Wednesday, November 30, 2022
Tuesday, November 15, 2022
Here's another installment in the report of my tour around the North from Svalbard to Alaska's Bering Strait.
These two days found me continuing my guided Ring Road tour around Iceland. On the morning of Day 20 our first stop was the town of Höfn. It was a clear, calm, misty morning along the east coast. We parked on the end of a peninsula at the start of a trail simply called the "Nature Trail" (Iceland has a habit of severely over-simplifying its place names in general - for example the name of the largest glacier on the whole continent of Europe is simply called 'Water Glacier').
The "Nature Trail" followed this beautiful coast (where the photo above was shot), but also has appeal if the weather is murky, because arranged along the trail is a miniature correctly-scaled version of our solar system. The Sun is the size of a beach ball,
Friday, November 11, 2022
George Gustav “Dutch” Auler was born on December 21, 1899. When the US entered the Great War in early 1917, he was only 17 years of age. The war in Europe was the dominant subject of conversation, and Grandpa decided to enlist in the army even before the US formally declared war on Germany on April 6, 1917. Grandpa enlisted on March 3rd, lying about his age to get in. He was 17 years, two months, and thirteen days old. His father, Jacob Auler had just passed away less than a month before, on February 4th. How that affected the young man's decision, we can only speculate, but the drastically new dynamic at home surely must have had some impact.
At the time the US Army had only 127,151 soldiers in uniform. Compare that with the German army’s 11 million. The US needed lots more bodies in uniform fast. So since not nearly enough people were enlisting fast enough, a new draft was enacted into law on May 18, 1917.
The draft had a shady history in the US. There had last been conscription in the Civil War, but it had loopholes that allowed rich people to pay somebody to take their place. That’s how my great Grandmother’s brother, Lewis G. Butzow, newly immigrated from Germany, joined the civil war. He wasn’t even a citizen yet. But a kick-start in this new country in the form of $250 cash from some rich man seemed like it was too good for him to pass up. He served honorably. But let’s get back to the current story.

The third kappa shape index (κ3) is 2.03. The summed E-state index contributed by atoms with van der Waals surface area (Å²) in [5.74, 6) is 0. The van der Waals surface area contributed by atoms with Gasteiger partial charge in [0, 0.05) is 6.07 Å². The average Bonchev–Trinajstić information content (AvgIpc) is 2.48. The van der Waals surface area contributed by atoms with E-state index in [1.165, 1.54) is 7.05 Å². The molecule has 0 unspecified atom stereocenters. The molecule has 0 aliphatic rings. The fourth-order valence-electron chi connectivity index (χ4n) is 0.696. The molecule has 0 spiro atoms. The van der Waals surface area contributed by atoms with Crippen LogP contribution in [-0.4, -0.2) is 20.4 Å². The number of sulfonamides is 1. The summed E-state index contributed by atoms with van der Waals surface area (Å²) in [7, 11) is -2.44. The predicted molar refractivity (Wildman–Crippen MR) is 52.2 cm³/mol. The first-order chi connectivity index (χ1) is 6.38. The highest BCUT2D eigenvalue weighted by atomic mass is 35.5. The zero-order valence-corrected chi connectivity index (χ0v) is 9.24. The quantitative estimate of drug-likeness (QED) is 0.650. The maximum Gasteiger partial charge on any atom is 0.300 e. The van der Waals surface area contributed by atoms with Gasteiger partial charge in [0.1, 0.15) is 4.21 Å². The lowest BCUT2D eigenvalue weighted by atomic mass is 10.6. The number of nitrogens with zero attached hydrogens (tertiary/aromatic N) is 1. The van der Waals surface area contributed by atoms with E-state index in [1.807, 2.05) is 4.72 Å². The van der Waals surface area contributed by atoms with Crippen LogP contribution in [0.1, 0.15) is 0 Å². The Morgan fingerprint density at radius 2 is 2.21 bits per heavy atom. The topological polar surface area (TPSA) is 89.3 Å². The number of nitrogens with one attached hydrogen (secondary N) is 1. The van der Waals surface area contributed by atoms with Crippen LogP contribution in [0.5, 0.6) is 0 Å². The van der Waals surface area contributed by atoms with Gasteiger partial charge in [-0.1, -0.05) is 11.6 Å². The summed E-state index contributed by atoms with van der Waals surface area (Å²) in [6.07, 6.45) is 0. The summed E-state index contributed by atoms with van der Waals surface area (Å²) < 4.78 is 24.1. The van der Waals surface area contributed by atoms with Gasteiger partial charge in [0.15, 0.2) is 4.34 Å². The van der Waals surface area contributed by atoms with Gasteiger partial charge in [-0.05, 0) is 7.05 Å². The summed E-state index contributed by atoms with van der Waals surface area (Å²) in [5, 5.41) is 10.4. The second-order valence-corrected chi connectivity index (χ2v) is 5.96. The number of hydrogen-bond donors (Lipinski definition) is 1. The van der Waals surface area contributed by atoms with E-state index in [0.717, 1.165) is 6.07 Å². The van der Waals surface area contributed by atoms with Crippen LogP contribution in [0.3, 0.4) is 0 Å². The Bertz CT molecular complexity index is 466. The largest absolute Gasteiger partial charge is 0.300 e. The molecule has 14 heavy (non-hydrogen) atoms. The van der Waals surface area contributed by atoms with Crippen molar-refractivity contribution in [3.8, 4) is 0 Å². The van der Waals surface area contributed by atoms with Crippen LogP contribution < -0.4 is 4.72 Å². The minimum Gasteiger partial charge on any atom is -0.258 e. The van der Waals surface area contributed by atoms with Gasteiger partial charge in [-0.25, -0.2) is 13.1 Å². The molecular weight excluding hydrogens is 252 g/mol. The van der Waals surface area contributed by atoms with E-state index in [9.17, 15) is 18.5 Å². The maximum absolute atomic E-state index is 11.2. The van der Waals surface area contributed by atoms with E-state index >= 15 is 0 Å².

The US was ramping up its war infrastructure at a frantic pace, opening and expanding boot camps around the country. Grandpa Dutch was called into the army in one of the first waves of call-ups, on June 20th, 1917, and after a short stop at Camp Douglas in Wisconsin he was sent to boot camp at Camp McArthur in Waco, TX. Here, in his own handwriting, is an autobiographical sketch of the events:
if possible. Would also like to have some news from some of my relatives.
Knew about Harry Barnes some time ago. Many things are happening over here and I also see many things but I cannot tell you about. Some of the happenings that I have to hold back would may (make) the people at home very happy and the others would make them very sad.
Everything is the same with me. We have changed fronts again and this one makes the 5th one we were at. 4 of them
near. Don’t forget to write often and send some pictures.
Best regards from
George G. Auler
“Batt A” 121st F.A
A.E.F A.P.O 734
Capt. B.O. Reynolds
March 30, 1919
I received your letter of many questions today. I will answer it immediately or rather the questions.
We shall sail for America the early part of May and I expect to be home by May 25.
I sent beaucoupe postals from the place I spent my 7 day furlough. I expect to go on another leave soon. I also sent a Battery picture and Book of A.E.F. cartoons. Let me no (know) when you get them.
We, the 57 Brigade, which is the 119th, 120th, 121st, and 147th F.A. has not been in Germany and
|1925 team photo, Alonzo Cudworth Post (#23), Milwaukee. George is in the back, a head above the others. Annotation of names is in his own handwriting.|
|Four generations. Grandpa Dutch with his mother, daughter, and me at my baptism in late 1948.|
|On the lake-side patio Edgewood Ct., Lake Nagawicka, circa 1964|